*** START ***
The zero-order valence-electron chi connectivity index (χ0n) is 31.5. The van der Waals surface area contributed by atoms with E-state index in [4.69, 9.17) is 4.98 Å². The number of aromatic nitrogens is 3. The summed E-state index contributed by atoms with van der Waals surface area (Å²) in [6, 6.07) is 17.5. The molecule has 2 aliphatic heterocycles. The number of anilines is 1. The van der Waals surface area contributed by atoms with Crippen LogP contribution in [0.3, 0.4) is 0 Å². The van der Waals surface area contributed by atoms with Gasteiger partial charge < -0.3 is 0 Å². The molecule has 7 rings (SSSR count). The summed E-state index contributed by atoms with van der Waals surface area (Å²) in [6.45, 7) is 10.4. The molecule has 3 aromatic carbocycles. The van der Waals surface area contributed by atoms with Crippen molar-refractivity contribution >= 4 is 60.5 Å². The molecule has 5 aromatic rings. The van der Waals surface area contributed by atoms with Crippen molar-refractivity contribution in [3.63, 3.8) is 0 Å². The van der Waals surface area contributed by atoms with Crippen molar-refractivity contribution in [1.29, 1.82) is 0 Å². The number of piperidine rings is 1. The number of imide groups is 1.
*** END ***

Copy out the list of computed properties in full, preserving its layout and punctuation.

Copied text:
The zero-order valence-electron chi connectivity index (χ0n) is 31.5. The van der Waals surface area contributed by atoms with E-state index in [4.69, 9.17) is 4.98 Å². The number of aromatic nitrogens is 3. The summed E-state index contributed by atoms with van der Waals surface area (Å²) in [6, 6.07) is 17.5. The molecule has 2 aliphatic heterocycles. The number of anilines is 1. The van der Waals surface area contributed by atoms with Crippen LogP contribution in [0.3, 0.4) is 0 Å². The van der Waals surface area contributed by atoms with Gasteiger partial charge < -0.3 is 0 Å². The molecule has 7 rings (SSSR count). The summed E-state index contributed by atoms with van der Waals surface area (Å²) in [6.45, 7) is 10.4. The molecule has 3 aromatic carbocycles. The van der Waals surface area contributed by atoms with Crippen molar-refractivity contribution >= 4 is 60.5 Å². The molecule has 5 aromatic rings. The van der Waals surface area contributed by atoms with Crippen molar-refractivity contribution in [3.63, 3.8) is 0 Å². The van der Waals surface area contributed by atoms with Crippen molar-refractivity contribution in [1.29, 1.82) is 0 Å². The number of piperidine rings is 1. The number of imide groups is 1.